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Bridgett Goettlich can barely stop her tears.

The memory in question isn't exactly personal — not the birth of her children, nor the beginning of her 20-year marriage. No, the Montana schoolteacher is playing back HBO's "Dare to Dream," a 2005 documentary about the inception of the U.S. women's national soccer team.

"It makes me cry," Goettlich says, her voice cracking. "[For] my parents, my mother, there weren't even sports in high school."

The 40-year-old has followed the U.S. women's national team since she was a collegiate athlete in 1988, three years before the first Women's World Cup. Her presence at Sunday's friendly against Canada — one that required a nine-hour drive from Laurel, Mont., to Salt Lake City — wasn't just a vacation. It was an obligation.

With summer break in full swing, Goettlich and her two soccer-playing teenage daughters had marked their calendar for weeks. There was no excuse not to be among the athlete's final send-off party before the London Olympics — the pursuit of their fourth gold medal fueled by the image of 16,805 cheering fans.

For the sport's diehards, there is no parallel for World Cup success — something that has eluded the U.S. women since Brandi Chastain tore off her jersey in 1999. And despite sitting atop FIFA rankings since 2008, the national team finished third and second in the past two World Cups — surrendering a pair of late leads to Japan a year ago.

The Olympics, however, may be just as central to the popularity of women's soccer in America.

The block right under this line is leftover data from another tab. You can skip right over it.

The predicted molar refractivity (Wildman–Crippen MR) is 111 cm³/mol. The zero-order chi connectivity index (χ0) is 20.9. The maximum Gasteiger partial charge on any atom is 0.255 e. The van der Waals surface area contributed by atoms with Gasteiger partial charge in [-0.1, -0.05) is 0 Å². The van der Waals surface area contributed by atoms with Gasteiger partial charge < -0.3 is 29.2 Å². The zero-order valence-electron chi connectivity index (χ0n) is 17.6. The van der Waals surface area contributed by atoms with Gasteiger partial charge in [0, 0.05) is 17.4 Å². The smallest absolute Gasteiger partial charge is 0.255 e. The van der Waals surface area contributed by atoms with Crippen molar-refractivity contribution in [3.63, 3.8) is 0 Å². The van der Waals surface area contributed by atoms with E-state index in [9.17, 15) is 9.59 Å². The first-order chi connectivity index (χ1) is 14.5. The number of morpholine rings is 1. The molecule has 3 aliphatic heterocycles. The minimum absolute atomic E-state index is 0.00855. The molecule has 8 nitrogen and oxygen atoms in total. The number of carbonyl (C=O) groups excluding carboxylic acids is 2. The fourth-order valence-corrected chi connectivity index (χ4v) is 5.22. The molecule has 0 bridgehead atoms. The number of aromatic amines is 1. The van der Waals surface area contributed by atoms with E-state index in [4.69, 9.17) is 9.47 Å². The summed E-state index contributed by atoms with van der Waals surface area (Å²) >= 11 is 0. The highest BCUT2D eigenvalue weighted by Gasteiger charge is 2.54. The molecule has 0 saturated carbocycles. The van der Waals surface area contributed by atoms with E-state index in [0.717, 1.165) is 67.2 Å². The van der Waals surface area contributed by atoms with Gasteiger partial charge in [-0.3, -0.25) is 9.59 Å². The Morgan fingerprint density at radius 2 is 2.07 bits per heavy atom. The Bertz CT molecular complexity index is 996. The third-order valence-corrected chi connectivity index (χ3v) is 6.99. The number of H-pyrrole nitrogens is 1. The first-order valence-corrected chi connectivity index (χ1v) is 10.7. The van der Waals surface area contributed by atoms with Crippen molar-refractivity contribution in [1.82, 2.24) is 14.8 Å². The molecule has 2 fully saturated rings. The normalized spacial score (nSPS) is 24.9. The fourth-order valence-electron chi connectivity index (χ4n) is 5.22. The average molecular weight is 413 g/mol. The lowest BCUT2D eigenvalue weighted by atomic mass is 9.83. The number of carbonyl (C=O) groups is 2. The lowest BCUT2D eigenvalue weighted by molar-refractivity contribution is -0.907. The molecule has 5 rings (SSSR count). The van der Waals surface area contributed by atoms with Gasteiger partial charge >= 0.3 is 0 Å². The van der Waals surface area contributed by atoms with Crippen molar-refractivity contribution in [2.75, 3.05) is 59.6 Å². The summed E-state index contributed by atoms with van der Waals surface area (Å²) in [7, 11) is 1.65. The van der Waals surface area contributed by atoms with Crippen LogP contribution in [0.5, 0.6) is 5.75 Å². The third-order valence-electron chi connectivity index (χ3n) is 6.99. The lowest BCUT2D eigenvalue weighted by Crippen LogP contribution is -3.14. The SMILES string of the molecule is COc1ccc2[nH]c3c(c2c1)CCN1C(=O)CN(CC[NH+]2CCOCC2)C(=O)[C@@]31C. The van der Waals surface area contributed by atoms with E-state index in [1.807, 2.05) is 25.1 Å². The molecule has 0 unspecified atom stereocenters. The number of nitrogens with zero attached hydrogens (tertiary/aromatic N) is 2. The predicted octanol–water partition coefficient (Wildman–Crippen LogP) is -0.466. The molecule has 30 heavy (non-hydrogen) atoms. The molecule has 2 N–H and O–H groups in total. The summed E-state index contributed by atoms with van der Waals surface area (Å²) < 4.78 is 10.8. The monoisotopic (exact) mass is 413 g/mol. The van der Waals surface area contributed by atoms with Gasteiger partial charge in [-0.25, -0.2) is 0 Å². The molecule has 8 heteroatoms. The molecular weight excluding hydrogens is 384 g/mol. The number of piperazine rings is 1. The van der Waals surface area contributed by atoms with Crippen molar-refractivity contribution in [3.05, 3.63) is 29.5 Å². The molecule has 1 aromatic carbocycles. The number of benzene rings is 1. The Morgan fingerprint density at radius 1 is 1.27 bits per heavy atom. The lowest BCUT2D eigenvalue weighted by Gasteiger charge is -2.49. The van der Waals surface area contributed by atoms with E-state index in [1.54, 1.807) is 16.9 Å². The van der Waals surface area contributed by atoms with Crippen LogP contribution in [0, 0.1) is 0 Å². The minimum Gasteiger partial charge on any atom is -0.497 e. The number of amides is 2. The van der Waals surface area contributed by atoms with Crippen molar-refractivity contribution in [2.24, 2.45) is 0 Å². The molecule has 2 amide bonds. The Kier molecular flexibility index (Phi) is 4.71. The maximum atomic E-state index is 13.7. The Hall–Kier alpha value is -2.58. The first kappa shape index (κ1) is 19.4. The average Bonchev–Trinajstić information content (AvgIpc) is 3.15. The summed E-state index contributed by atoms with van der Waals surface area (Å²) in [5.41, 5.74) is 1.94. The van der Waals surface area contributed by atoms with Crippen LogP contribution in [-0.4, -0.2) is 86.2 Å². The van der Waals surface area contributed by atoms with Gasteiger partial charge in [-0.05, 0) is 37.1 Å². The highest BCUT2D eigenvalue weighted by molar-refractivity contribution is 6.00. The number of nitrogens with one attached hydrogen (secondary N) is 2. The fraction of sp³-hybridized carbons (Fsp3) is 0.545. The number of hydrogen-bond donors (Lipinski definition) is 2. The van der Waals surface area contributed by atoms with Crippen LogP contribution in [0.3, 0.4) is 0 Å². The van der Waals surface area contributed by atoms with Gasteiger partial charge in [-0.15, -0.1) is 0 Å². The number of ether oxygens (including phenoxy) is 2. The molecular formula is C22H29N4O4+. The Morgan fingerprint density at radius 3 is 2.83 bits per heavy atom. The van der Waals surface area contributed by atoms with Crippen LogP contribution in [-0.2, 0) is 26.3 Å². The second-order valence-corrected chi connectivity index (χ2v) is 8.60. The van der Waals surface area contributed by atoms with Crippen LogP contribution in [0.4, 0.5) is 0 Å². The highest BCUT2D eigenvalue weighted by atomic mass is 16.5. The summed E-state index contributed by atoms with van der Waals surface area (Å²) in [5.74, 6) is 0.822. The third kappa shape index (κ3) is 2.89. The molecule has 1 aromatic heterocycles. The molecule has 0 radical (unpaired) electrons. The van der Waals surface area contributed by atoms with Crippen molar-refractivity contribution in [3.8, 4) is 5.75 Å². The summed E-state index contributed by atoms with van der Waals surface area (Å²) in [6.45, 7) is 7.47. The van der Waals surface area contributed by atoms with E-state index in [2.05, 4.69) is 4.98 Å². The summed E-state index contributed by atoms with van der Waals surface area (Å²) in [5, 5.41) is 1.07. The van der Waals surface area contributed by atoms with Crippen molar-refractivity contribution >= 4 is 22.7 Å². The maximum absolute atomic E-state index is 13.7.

If the crowd at Rio Tinto this weekend was an accurate indication, even those who cared little for soccer will soon be tuning in. There were young women unaware of the team's loss to Japan, frat brothers with painted chests, pimply teen boys wrapped in American flags. Most cared little for past failures; their eyes were turned to the future.

"The Olympics, that's the capper," Goettlich says. "It may not be that way in the soccer community, but that's what I think."

For the players, a gold medal can't heal the scars left by last year's loss. Still, much of the focus isn't inward.

"Our fans deserve something really cool to cheer about," says forward Abby Wambach. "Bringing home a gold medal is probably the best gift we can give back to our fans."

Women's professional soccer has never grabbed even a light hold of the American consciousness. Fledging pro leagues have come and gone, the latest top-tier iteration folding when Women's Professional Soccer closed its doors in May after three seasons. The Olympics, perhaps even more so than the World Cup, offers the potential for change.

There are those who will always love this team unconditionally: the 7-year-old with the hand-painted GO U.S.A. T-shirt; the teenage girl who unleashes loud, unapologetic burps; the middle-aged woman who still tears up at the thought of a seven-year-old documentary.

If something dramatic happens this summer, others could join them. At least, that's what the U.S. women hope — that the thousands who showed up for them this weekend will do so again, that a groundswell can and will rise.

"We're at a place now higher than I've ever been in terms of popularity," says midfielder Megan Rapinoe. "Hopefully, we can just go on up." —

U.S. Women's Olympic schedule

P July 25 • U.S. vs. France, 10 a.m., Hampden Park in Glasgow, Scotland

July 28 • U.S. vs. Colombia, 10 a.m., Hampden Park in Glasgow, Scotland

July 31 • U.S. vs. Korea DPR, 10:15 a.m., Old Trafford in Manchester, England